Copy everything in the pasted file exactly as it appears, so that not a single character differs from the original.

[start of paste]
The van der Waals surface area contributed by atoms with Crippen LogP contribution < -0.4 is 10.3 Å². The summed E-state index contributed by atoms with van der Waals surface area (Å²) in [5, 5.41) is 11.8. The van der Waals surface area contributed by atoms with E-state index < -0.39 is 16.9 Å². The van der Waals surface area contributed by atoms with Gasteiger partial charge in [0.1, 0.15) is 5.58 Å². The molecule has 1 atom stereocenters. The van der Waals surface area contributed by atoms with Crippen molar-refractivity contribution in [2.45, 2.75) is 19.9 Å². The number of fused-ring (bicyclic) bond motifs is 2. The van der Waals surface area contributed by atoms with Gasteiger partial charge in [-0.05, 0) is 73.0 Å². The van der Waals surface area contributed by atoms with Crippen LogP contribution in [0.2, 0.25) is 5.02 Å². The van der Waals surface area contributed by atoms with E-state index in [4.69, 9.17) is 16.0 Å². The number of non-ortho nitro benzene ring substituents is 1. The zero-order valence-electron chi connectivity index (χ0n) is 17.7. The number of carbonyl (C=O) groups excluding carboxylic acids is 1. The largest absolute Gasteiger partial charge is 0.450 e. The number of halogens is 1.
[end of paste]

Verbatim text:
The van der Waals surface area contributed by atoms with Crippen LogP contribution < -0.4 is 10.3 Å². The summed E-state index contributed by atoms with van der Waals surface area (Å²) in [5, 5.41) is 11.8. The van der Waals surface area contributed by atoms with E-state index < -0.39 is 16.9 Å². The van der Waals surface area contributed by atoms with Gasteiger partial charge in [0.1, 0.15) is 5.58 Å². The molecule has 1 atom stereocenters. The van der Waals surface area contributed by atoms with Crippen molar-refractivity contribution in [2.45, 2.75) is 19.9 Å². The number of fused-ring (bicyclic) bond motifs is 2. The van der Waals surface area contributed by atoms with Gasteiger partial charge in [-0.05, 0) is 73.0 Å². The van der Waals surface area contributed by atoms with Crippen LogP contribution in [0.2, 0.25) is 5.02 Å². The van der Waals surface area contributed by atoms with E-state index in [4.69, 9.17) is 16.0 Å². The number of non-ortho nitro benzene ring substituents is 1. The zero-order valence-electron chi connectivity index (χ0n) is 17.7. The number of carbonyl (C=O) groups excluding carboxylic acids is 1. The largest absolute Gasteiger partial charge is 0.450 e. The number of halogens is 1.